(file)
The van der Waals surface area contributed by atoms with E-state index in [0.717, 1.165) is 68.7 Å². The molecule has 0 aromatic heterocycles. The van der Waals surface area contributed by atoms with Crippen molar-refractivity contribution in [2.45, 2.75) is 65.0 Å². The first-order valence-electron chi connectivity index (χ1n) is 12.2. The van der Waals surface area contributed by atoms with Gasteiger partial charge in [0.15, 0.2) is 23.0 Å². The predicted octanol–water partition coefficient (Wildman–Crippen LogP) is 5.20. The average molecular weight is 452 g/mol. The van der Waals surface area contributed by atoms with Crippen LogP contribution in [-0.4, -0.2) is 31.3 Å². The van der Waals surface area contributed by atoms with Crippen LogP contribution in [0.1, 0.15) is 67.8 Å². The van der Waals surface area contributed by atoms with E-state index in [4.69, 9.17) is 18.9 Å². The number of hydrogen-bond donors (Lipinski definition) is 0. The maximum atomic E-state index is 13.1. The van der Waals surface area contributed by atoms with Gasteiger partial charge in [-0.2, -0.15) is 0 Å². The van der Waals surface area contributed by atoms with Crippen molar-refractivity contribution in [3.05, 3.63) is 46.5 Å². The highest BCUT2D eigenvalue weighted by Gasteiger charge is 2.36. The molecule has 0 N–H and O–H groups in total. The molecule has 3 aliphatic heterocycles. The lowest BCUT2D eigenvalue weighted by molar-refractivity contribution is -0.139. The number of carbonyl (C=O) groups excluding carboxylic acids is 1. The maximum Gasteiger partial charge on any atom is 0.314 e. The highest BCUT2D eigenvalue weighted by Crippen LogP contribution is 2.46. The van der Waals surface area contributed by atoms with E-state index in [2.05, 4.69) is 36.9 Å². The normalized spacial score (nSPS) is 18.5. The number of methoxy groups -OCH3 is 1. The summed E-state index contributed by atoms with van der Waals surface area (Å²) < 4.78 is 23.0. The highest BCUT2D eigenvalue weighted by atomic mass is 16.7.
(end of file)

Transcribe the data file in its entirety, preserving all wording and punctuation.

The van der Waals surface area contributed by atoms with E-state index in [0.717, 1.165) is 68.7 Å². The molecule has 0 aromatic heterocycles. The van der Waals surface area contributed by atoms with Crippen molar-refractivity contribution in [2.45, 2.75) is 65.0 Å². The first-order valence-electron chi connectivity index (χ1n) is 12.2. The van der Waals surface area contributed by atoms with Gasteiger partial charge in [0.15, 0.2) is 23.0 Å². The predicted octanol–water partition coefficient (Wildman–Crippen LogP) is 5.20. The average molecular weight is 452 g/mol. The van der Waals surface area contributed by atoms with Crippen LogP contribution in [-0.4, -0.2) is 31.3 Å². The van der Waals surface area contributed by atoms with Crippen LogP contribution in [0.1, 0.15) is 67.8 Å². The van der Waals surface area contributed by atoms with E-state index in [4.69, 9.17) is 18.9 Å². The number of hydrogen-bond donors (Lipinski definition) is 0. The maximum atomic E-state index is 13.1. The van der Waals surface area contributed by atoms with Gasteiger partial charge in [-0.2, -0.15) is 0 Å². The van der Waals surface area contributed by atoms with Crippen molar-refractivity contribution in [3.05, 3.63) is 46.5 Å². The highest BCUT2D eigenvalue weighted by Gasteiger charge is 2.36. The molecule has 0 N–H and O–H groups in total. The molecule has 3 aliphatic heterocycles. The lowest BCUT2D eigenvalue weighted by molar-refractivity contribution is -0.139. The number of carbonyl (C=O) groups excluding carboxylic acids is 1. The maximum Gasteiger partial charge on any atom is 0.314 e. The highest BCUT2D eigenvalue weighted by Crippen LogP contribution is 2.46. The van der Waals surface area contributed by atoms with E-state index in [2.05, 4.69) is 36.9 Å². The normalized spacial score (nSPS) is 18.5. The number of methoxy groups -OCH3 is 1. The summed E-state index contributed by atoms with van der Waals surface area (Å²) < 4.78 is 23.0. The highest BCUT2D eigenvalue weighted by atomic mass is 16.7.